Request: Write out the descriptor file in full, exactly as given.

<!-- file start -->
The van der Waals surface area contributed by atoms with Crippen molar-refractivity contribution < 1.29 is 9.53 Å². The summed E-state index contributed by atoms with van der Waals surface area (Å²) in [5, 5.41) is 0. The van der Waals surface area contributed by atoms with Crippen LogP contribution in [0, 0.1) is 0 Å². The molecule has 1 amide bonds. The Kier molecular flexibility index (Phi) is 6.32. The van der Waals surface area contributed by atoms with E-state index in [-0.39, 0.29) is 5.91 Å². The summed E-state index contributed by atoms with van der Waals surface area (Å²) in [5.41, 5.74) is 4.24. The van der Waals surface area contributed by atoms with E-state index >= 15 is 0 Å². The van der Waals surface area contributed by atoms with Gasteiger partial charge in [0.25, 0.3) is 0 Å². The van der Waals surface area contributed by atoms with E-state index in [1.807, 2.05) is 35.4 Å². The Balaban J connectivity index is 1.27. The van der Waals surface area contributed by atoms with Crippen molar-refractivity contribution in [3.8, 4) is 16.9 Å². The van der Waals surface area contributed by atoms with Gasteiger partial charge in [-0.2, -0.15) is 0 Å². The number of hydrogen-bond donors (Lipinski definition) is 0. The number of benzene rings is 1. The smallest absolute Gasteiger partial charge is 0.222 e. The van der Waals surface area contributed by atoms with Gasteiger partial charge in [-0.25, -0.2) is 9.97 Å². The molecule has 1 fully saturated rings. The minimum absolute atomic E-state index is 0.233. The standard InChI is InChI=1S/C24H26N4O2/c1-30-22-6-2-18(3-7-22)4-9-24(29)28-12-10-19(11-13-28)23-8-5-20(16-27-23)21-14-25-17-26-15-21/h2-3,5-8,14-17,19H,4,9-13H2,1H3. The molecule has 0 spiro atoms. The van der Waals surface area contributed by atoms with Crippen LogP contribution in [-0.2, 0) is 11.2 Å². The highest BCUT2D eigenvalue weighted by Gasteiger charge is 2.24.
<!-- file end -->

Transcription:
The van der Waals surface area contributed by atoms with Crippen molar-refractivity contribution < 1.29 is 9.53 Å². The summed E-state index contributed by atoms with van der Waals surface area (Å²) in [5, 5.41) is 0. The van der Waals surface area contributed by atoms with Crippen LogP contribution in [0, 0.1) is 0 Å². The molecule has 1 amide bonds. The Kier molecular flexibility index (Phi) is 6.32. The van der Waals surface area contributed by atoms with E-state index in [-0.39, 0.29) is 5.91 Å². The summed E-state index contributed by atoms with van der Waals surface area (Å²) in [5.41, 5.74) is 4.24. The van der Waals surface area contributed by atoms with E-state index >= 15 is 0 Å². The van der Waals surface area contributed by atoms with Gasteiger partial charge in [0.25, 0.3) is 0 Å². The van der Waals surface area contributed by atoms with E-state index in [1.807, 2.05) is 35.4 Å². The Balaban J connectivity index is 1.27. The van der Waals surface area contributed by atoms with Crippen molar-refractivity contribution in [3.8, 4) is 16.9 Å². The van der Waals surface area contributed by atoms with Gasteiger partial charge in [-0.2, -0.15) is 0 Å². The number of hydrogen-bond donors (Lipinski definition) is 0. The number of benzene rings is 1. The smallest absolute Gasteiger partial charge is 0.222 e. The van der Waals surface area contributed by atoms with Gasteiger partial charge in [-0.25, -0.2) is 9.97 Å². The molecule has 1 fully saturated rings. The minimum absolute atomic E-state index is 0.233. The standard InChI is InChI=1S/C24H26N4O2/c1-30-22-6-2-18(3-7-22)4-9-24(29)28-12-10-19(11-13-28)23-8-5-20(16-27-23)21-14-25-17-26-15-21/h2-3,5-8,14-17,19H,4,9-13H2,1H3. The molecule has 0 spiro atoms. The van der Waals surface area contributed by atoms with Crippen LogP contribution in [-0.2, 0) is 11.2 Å². The highest BCUT2D eigenvalue weighted by Gasteiger charge is 2.24.